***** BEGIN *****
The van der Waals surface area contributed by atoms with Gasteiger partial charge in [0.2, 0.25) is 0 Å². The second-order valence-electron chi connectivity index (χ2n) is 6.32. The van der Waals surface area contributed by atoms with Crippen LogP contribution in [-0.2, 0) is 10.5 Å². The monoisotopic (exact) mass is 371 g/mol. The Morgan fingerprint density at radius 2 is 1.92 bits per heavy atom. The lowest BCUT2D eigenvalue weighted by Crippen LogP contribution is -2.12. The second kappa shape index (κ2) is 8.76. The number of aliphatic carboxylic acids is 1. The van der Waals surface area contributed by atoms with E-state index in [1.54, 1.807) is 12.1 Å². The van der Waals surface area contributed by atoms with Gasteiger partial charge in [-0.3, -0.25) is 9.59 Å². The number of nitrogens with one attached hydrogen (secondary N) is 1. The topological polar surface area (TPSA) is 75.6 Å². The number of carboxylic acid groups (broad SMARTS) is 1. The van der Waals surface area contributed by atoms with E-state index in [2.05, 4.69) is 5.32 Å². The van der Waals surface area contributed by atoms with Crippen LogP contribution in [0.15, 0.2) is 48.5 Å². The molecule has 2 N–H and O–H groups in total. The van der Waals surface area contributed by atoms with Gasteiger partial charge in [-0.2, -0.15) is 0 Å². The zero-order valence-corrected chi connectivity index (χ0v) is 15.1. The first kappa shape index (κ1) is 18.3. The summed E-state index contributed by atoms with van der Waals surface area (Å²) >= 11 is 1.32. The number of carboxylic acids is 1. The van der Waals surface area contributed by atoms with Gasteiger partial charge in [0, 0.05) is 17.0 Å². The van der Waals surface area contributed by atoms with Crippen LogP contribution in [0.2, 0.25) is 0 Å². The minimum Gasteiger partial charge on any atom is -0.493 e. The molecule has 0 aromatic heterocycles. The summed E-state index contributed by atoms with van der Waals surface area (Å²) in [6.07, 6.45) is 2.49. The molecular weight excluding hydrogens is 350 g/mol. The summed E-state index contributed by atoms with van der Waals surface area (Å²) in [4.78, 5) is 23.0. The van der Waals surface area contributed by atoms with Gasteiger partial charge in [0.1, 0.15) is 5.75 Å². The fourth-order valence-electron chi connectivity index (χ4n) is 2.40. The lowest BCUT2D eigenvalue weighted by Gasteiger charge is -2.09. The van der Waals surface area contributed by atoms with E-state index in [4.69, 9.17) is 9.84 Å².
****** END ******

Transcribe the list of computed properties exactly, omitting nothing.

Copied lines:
The van der Waals surface area contributed by atoms with Gasteiger partial charge in [0.2, 0.25) is 0 Å². The second-order valence-electron chi connectivity index (χ2n) is 6.32. The van der Waals surface area contributed by atoms with Crippen LogP contribution in [-0.2, 0) is 10.5 Å². The monoisotopic (exact) mass is 371 g/mol. The Morgan fingerprint density at radius 2 is 1.92 bits per heavy atom. The lowest BCUT2D eigenvalue weighted by Crippen LogP contribution is -2.12. The second kappa shape index (κ2) is 8.76. The number of aliphatic carboxylic acids is 1. The van der Waals surface area contributed by atoms with E-state index in [1.54, 1.807) is 12.1 Å². The van der Waals surface area contributed by atoms with Gasteiger partial charge in [-0.3, -0.25) is 9.59 Å². The number of nitrogens with one attached hydrogen (secondary N) is 1. The topological polar surface area (TPSA) is 75.6 Å². The number of carboxylic acid groups (broad SMARTS) is 1. The van der Waals surface area contributed by atoms with E-state index in [2.05, 4.69) is 5.32 Å². The van der Waals surface area contributed by atoms with Crippen LogP contribution in [0.15, 0.2) is 48.5 Å². The molecule has 2 N–H and O–H groups in total. The van der Waals surface area contributed by atoms with Gasteiger partial charge in [-0.2, -0.15) is 0 Å². The zero-order valence-corrected chi connectivity index (χ0v) is 15.1. The first kappa shape index (κ1) is 18.3. The summed E-state index contributed by atoms with van der Waals surface area (Å²) >= 11 is 1.32. The number of carboxylic acids is 1. The van der Waals surface area contributed by atoms with Gasteiger partial charge in [0, 0.05) is 17.0 Å². The van der Waals surface area contributed by atoms with Crippen LogP contribution in [0.2, 0.25) is 0 Å². The minimum Gasteiger partial charge on any atom is -0.493 e. The molecule has 0 aromatic heterocycles. The summed E-state index contributed by atoms with van der Waals surface area (Å²) in [6.07, 6.45) is 2.49. The molecular weight excluding hydrogens is 350 g/mol. The summed E-state index contributed by atoms with van der Waals surface area (Å²) in [4.78, 5) is 23.0. The van der Waals surface area contributed by atoms with Gasteiger partial charge in [0.1, 0.15) is 5.75 Å². The fourth-order valence-electron chi connectivity index (χ4n) is 2.40. The lowest BCUT2D eigenvalue weighted by Gasteiger charge is -2.09. The van der Waals surface area contributed by atoms with E-state index in [4.69, 9.17) is 9.84 Å².